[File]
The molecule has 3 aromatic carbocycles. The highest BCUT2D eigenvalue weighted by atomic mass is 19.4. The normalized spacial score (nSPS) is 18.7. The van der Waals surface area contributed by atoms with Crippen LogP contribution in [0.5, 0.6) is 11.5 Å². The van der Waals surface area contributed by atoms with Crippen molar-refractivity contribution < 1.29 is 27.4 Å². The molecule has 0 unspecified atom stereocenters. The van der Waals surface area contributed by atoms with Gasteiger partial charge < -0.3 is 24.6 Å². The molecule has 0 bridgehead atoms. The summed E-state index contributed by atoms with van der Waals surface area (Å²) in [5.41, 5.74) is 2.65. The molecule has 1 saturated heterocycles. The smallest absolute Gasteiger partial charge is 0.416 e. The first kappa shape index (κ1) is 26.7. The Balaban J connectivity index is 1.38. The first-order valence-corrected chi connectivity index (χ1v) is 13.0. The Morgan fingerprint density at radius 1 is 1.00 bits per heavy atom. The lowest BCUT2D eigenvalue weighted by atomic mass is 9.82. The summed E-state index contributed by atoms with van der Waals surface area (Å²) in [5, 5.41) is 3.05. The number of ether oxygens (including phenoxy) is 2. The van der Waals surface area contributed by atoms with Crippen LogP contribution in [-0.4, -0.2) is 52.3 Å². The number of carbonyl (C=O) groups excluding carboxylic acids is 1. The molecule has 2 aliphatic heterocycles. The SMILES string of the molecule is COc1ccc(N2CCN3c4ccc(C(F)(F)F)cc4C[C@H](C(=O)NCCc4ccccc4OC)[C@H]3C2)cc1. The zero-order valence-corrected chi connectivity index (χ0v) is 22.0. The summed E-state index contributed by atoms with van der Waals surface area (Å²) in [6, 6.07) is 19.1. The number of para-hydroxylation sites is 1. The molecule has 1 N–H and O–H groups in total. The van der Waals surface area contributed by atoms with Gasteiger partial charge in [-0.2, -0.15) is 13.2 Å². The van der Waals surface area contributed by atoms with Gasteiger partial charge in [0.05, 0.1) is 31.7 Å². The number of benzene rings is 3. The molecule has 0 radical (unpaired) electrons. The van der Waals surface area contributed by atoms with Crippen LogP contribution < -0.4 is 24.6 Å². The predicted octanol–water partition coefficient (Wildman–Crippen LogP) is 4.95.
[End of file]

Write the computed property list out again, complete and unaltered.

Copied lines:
The molecule has 3 aromatic carbocycles. The highest BCUT2D eigenvalue weighted by atomic mass is 19.4. The normalized spacial score (nSPS) is 18.7. The van der Waals surface area contributed by atoms with Crippen LogP contribution in [0.5, 0.6) is 11.5 Å². The van der Waals surface area contributed by atoms with Crippen molar-refractivity contribution < 1.29 is 27.4 Å². The molecule has 0 unspecified atom stereocenters. The van der Waals surface area contributed by atoms with Gasteiger partial charge < -0.3 is 24.6 Å². The molecule has 0 bridgehead atoms. The summed E-state index contributed by atoms with van der Waals surface area (Å²) in [5.41, 5.74) is 2.65. The molecule has 1 saturated heterocycles. The smallest absolute Gasteiger partial charge is 0.416 e. The first kappa shape index (κ1) is 26.7. The Balaban J connectivity index is 1.38. The first-order valence-corrected chi connectivity index (χ1v) is 13.0. The Morgan fingerprint density at radius 1 is 1.00 bits per heavy atom. The lowest BCUT2D eigenvalue weighted by atomic mass is 9.82. The summed E-state index contributed by atoms with van der Waals surface area (Å²) in [5, 5.41) is 3.05. The number of ether oxygens (including phenoxy) is 2. The van der Waals surface area contributed by atoms with Crippen LogP contribution in [-0.4, -0.2) is 52.3 Å². The number of carbonyl (C=O) groups excluding carboxylic acids is 1. The molecule has 2 aliphatic heterocycles. The SMILES string of the molecule is COc1ccc(N2CCN3c4ccc(C(F)(F)F)cc4C[C@H](C(=O)NCCc4ccccc4OC)[C@H]3C2)cc1. The zero-order valence-corrected chi connectivity index (χ0v) is 22.0. The summed E-state index contributed by atoms with van der Waals surface area (Å²) in [6, 6.07) is 19.1. The number of para-hydroxylation sites is 1. The molecule has 1 N–H and O–H groups in total. The van der Waals surface area contributed by atoms with Gasteiger partial charge in [-0.2, -0.15) is 13.2 Å². The van der Waals surface area contributed by atoms with Gasteiger partial charge in [0.05, 0.1) is 31.7 Å². The number of benzene rings is 3. The molecule has 0 radical (unpaired) electrons. The van der Waals surface area contributed by atoms with Crippen LogP contribution < -0.4 is 24.6 Å². The predicted octanol–water partition coefficient (Wildman–Crippen LogP) is 4.95.